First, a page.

Are you loved? Are you Love? “It’s so natural to think that to feel good about ourselves we need to keep replenishing our sense of being loved by others.”
When we come into this world, before we can communicate with words, we know the language of human connection. We know if we are held tenderly. We know if someone mirrors our gaze, our giggling, all the sounds we make that signal distress or delight. We know if someone is reliably there for us in our physical needs and our need for comfort. Over time, we piece together a sense of whether we matter to others. Eventually, we phrase the question this way: “Am I loved?”
Am i Loved?
Just as the longing for secure connection is not limited to children, the “Am I loved?” question persists throughout life for most people. We feel it when a friend doesn’t respond to a text or email. Or when a partner shows little interest in spending time or being physically close. Or when people forget our birthdays.
In a spiritual sense, “Am I loved?” is a question that begins when we are a small physical self but persists as the question of the small spiritual self. I like to write the question with a small i, like this: “Am i loved?” The large-I or true self asks a different question, one we can arrive at by removing the final ‘d’ like this: “Am I Love?” Notice the capital ‘I’ and capital ‘L.’ I don’t know how to define capital-L Love. I just think of it as a source of Love that is bigger than me and can flow through me.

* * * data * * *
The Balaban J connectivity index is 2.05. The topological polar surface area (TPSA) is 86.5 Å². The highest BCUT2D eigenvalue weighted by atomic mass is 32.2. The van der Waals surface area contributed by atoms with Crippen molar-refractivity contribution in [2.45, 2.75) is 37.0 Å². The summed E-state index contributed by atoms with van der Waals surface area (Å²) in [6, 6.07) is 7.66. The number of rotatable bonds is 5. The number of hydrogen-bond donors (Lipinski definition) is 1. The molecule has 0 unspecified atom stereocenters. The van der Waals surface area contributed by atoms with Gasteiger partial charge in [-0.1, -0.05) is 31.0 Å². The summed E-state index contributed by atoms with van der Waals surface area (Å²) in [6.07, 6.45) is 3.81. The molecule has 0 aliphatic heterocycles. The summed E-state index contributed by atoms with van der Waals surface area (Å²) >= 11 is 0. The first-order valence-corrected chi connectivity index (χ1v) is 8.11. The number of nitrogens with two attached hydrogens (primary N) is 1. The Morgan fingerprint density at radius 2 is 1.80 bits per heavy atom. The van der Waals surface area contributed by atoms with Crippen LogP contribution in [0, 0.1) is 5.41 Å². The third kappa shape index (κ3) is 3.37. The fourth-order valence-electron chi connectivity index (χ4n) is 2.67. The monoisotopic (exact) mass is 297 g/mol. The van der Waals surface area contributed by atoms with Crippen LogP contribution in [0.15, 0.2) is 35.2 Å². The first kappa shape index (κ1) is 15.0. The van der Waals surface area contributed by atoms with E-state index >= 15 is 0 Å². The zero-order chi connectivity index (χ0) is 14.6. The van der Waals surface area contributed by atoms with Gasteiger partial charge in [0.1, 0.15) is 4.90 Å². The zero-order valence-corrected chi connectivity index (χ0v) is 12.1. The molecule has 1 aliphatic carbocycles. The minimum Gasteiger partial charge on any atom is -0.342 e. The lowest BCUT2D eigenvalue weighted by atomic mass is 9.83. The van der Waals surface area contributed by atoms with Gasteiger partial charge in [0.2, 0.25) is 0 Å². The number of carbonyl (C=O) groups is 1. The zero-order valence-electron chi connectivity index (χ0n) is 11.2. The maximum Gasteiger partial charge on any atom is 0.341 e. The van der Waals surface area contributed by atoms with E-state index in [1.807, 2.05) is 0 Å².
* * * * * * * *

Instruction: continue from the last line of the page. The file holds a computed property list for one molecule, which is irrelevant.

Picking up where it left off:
When we live for even a short while centered in the large Self the questions “Am i loved?” and “Am I Love?” are supplanted by: “I am Love.” We lose our sense of separateness from the source of Love. We experience ourselves as the filament of a light flowing with the power of a Love bigger than ourselves. Eventually, however, we find ourselves way off-center again and the “Am i loved?” question starts getting replayed in our minds again.
It’s so natural to think that to feel good about ourselves we need to keep replenishing our sense of being loved by others. But there is no perfection in human love, and so there will always be moments in which people we think love and “get” us miss the mark. At those moments the “Am i loved?” question rises up again and leads us to doubt ourselves or lash out at others.
Am I Love?
The guiding question of the true Self—“Am I Love?”—turns out to be more sustainable than the “Am i loved?” preoccupation of the small self. The small self wonders where the light of love went when relationships show their inevitable imperfection. The large Self knows that focusing on being a light of Love is the most reliable energy source.
This, of course, does not mean we should stay in relationships in which we experience ourselves to be a source of Love but do not receive Love from the other person. Rather, our healthiest relationships will be when both people are trying to live as often as possible from their large, true Selves.
There are two kinds of relationships in this context. The difference between each, “relationship” and “relatIonshIp,” is that the former has two i’s and the latter has two I’s. When we meet another I-to-I instead of i-to-i we experience the soulful potential of human love.